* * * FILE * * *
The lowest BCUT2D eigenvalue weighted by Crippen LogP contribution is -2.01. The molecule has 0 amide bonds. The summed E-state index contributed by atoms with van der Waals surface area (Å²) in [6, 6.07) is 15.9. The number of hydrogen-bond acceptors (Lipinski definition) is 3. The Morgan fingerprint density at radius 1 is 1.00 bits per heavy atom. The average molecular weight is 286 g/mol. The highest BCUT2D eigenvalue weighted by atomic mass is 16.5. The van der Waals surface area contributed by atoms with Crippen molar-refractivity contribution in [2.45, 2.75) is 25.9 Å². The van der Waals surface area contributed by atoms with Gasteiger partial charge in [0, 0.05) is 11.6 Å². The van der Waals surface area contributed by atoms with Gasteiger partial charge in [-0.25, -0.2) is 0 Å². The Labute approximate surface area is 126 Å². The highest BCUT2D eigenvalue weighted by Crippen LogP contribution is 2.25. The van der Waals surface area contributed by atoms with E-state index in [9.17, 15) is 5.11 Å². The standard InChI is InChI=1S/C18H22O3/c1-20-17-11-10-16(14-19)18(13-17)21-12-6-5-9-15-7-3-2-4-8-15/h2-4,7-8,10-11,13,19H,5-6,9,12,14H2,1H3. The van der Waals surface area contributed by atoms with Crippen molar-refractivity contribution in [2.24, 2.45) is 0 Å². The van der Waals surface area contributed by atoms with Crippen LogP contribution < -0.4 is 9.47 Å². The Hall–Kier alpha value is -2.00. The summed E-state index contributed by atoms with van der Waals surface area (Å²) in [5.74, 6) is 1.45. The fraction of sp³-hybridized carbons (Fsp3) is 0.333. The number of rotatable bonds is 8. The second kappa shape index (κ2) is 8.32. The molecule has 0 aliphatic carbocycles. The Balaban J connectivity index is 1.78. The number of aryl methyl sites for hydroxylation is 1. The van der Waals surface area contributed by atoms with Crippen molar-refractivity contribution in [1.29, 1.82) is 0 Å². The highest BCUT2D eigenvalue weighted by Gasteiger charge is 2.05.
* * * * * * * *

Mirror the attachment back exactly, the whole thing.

The lowest BCUT2D eigenvalue weighted by Crippen LogP contribution is -2.01. The molecule has 0 amide bonds. The summed E-state index contributed by atoms with van der Waals surface area (Å²) in [6, 6.07) is 15.9. The number of hydrogen-bond acceptors (Lipinski definition) is 3. The Morgan fingerprint density at radius 1 is 1.00 bits per heavy atom. The average molecular weight is 286 g/mol. The highest BCUT2D eigenvalue weighted by atomic mass is 16.5. The van der Waals surface area contributed by atoms with Crippen molar-refractivity contribution in [2.45, 2.75) is 25.9 Å². The van der Waals surface area contributed by atoms with Gasteiger partial charge in [0, 0.05) is 11.6 Å². The van der Waals surface area contributed by atoms with Gasteiger partial charge in [-0.25, -0.2) is 0 Å². The Labute approximate surface area is 126 Å². The highest BCUT2D eigenvalue weighted by Crippen LogP contribution is 2.25. The van der Waals surface area contributed by atoms with E-state index in [9.17, 15) is 5.11 Å². The standard InChI is InChI=1S/C18H22O3/c1-20-17-11-10-16(14-19)18(13-17)21-12-6-5-9-15-7-3-2-4-8-15/h2-4,7-8,10-11,13,19H,5-6,9,12,14H2,1H3. The van der Waals surface area contributed by atoms with Crippen molar-refractivity contribution in [2.24, 2.45) is 0 Å². The van der Waals surface area contributed by atoms with Crippen LogP contribution < -0.4 is 9.47 Å². The Hall–Kier alpha value is -2.00. The summed E-state index contributed by atoms with van der Waals surface area (Å²) in [5.74, 6) is 1.45. The fraction of sp³-hybridized carbons (Fsp3) is 0.333. The number of rotatable bonds is 8. The second kappa shape index (κ2) is 8.32. The molecule has 0 aliphatic carbocycles. The Balaban J connectivity index is 1.78. The number of aryl methyl sites for hydroxylation is 1. The van der Waals surface area contributed by atoms with Crippen molar-refractivity contribution in [1.29, 1.82) is 0 Å². The highest BCUT2D eigenvalue weighted by Gasteiger charge is 2.05.